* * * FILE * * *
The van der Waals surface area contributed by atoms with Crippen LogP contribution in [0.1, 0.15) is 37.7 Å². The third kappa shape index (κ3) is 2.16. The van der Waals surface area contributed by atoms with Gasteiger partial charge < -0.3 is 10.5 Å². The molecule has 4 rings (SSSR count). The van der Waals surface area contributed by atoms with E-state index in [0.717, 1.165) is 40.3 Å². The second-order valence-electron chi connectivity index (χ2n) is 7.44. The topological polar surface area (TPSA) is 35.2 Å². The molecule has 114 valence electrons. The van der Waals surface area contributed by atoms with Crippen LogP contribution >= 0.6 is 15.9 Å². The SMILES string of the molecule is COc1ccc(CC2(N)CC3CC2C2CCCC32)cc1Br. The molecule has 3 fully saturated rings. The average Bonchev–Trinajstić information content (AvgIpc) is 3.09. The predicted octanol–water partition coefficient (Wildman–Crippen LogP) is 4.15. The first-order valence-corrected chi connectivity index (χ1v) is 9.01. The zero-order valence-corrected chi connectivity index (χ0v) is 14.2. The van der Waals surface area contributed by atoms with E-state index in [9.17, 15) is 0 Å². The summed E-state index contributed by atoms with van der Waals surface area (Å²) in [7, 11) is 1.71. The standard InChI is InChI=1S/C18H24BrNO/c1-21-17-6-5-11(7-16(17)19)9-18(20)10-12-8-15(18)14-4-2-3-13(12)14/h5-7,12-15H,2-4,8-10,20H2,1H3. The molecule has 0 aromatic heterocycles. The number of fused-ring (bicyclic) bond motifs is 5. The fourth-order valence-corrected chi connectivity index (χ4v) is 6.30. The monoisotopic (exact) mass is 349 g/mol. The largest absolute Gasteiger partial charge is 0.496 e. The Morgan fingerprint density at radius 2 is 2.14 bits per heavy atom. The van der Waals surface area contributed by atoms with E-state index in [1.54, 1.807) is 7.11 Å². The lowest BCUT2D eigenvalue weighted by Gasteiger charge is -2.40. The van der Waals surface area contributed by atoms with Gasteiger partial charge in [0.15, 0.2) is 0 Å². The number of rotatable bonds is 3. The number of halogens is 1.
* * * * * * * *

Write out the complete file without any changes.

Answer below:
The van der Waals surface area contributed by atoms with Crippen LogP contribution in [0.1, 0.15) is 37.7 Å². The third kappa shape index (κ3) is 2.16. The van der Waals surface area contributed by atoms with Gasteiger partial charge < -0.3 is 10.5 Å². The molecule has 4 rings (SSSR count). The van der Waals surface area contributed by atoms with E-state index in [0.717, 1.165) is 40.3 Å². The second-order valence-electron chi connectivity index (χ2n) is 7.44. The topological polar surface area (TPSA) is 35.2 Å². The molecule has 114 valence electrons. The van der Waals surface area contributed by atoms with Crippen LogP contribution >= 0.6 is 15.9 Å². The SMILES string of the molecule is COc1ccc(CC2(N)CC3CC2C2CCCC32)cc1Br. The molecule has 3 fully saturated rings. The average Bonchev–Trinajstić information content (AvgIpc) is 3.09. The predicted octanol–water partition coefficient (Wildman–Crippen LogP) is 4.15. The first-order valence-corrected chi connectivity index (χ1v) is 9.01. The zero-order valence-corrected chi connectivity index (χ0v) is 14.2. The van der Waals surface area contributed by atoms with E-state index in [9.17, 15) is 0 Å². The summed E-state index contributed by atoms with van der Waals surface area (Å²) in [7, 11) is 1.71. The standard InChI is InChI=1S/C18H24BrNO/c1-21-17-6-5-11(7-16(17)19)9-18(20)10-12-8-15(18)14-4-2-3-13(12)14/h5-7,12-15H,2-4,8-10,20H2,1H3. The molecule has 0 aromatic heterocycles. The number of fused-ring (bicyclic) bond motifs is 5. The fourth-order valence-corrected chi connectivity index (χ4v) is 6.30. The monoisotopic (exact) mass is 349 g/mol. The largest absolute Gasteiger partial charge is 0.496 e. The Morgan fingerprint density at radius 2 is 2.14 bits per heavy atom. The van der Waals surface area contributed by atoms with E-state index in [1.54, 1.807) is 7.11 Å². The lowest BCUT2D eigenvalue weighted by Gasteiger charge is -2.40. The van der Waals surface area contributed by atoms with Gasteiger partial charge in [0.15, 0.2) is 0 Å². The number of rotatable bonds is 3. The number of halogens is 1.